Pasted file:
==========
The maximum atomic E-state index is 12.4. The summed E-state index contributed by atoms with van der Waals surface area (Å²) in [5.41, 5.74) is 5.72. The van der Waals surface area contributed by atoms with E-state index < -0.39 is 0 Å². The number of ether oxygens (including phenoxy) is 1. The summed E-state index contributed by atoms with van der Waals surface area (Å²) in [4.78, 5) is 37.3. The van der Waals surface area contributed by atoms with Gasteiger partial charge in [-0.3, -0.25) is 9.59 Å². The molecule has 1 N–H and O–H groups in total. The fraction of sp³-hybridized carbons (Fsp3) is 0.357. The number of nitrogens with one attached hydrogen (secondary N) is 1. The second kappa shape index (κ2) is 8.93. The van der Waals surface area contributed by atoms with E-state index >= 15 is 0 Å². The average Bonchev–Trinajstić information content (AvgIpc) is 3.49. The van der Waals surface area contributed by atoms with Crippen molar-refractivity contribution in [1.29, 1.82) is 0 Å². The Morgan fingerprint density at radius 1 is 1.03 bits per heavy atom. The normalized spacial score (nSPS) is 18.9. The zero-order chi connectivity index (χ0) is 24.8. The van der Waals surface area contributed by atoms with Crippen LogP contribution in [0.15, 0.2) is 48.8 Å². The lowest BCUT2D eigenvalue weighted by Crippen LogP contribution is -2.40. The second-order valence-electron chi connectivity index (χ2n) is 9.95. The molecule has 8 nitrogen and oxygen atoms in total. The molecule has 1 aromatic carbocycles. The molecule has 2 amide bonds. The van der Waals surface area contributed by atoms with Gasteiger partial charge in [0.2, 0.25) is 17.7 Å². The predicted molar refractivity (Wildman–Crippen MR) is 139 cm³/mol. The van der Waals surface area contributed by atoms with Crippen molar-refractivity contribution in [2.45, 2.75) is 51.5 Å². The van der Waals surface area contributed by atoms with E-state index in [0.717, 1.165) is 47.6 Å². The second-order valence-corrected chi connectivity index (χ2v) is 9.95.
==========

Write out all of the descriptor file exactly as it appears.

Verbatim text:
The maximum atomic E-state index is 12.4. The summed E-state index contributed by atoms with van der Waals surface area (Å²) in [5.41, 5.74) is 5.72. The van der Waals surface area contributed by atoms with E-state index < -0.39 is 0 Å². The number of ether oxygens (including phenoxy) is 1. The summed E-state index contributed by atoms with van der Waals surface area (Å²) in [4.78, 5) is 37.3. The van der Waals surface area contributed by atoms with Gasteiger partial charge in [-0.3, -0.25) is 9.59 Å². The molecule has 1 N–H and O–H groups in total. The fraction of sp³-hybridized carbons (Fsp3) is 0.357. The number of nitrogens with one attached hydrogen (secondary N) is 1. The second kappa shape index (κ2) is 8.93. The van der Waals surface area contributed by atoms with E-state index >= 15 is 0 Å². The average Bonchev–Trinajstić information content (AvgIpc) is 3.49. The van der Waals surface area contributed by atoms with Crippen molar-refractivity contribution in [1.29, 1.82) is 0 Å². The Morgan fingerprint density at radius 1 is 1.03 bits per heavy atom. The normalized spacial score (nSPS) is 18.9. The zero-order chi connectivity index (χ0) is 24.8. The van der Waals surface area contributed by atoms with Crippen LogP contribution in [0.15, 0.2) is 48.8 Å². The lowest BCUT2D eigenvalue weighted by Crippen LogP contribution is -2.40. The second-order valence-electron chi connectivity index (χ2n) is 9.95. The molecule has 8 nitrogen and oxygen atoms in total. The molecule has 1 aromatic carbocycles. The molecule has 2 amide bonds. The van der Waals surface area contributed by atoms with Gasteiger partial charge in [0.2, 0.25) is 17.7 Å². The predicted molar refractivity (Wildman–Crippen MR) is 139 cm³/mol. The van der Waals surface area contributed by atoms with Crippen molar-refractivity contribution in [2.45, 2.75) is 51.5 Å². The van der Waals surface area contributed by atoms with E-state index in [0.717, 1.165) is 47.6 Å². The second-order valence-corrected chi connectivity index (χ2v) is 9.95.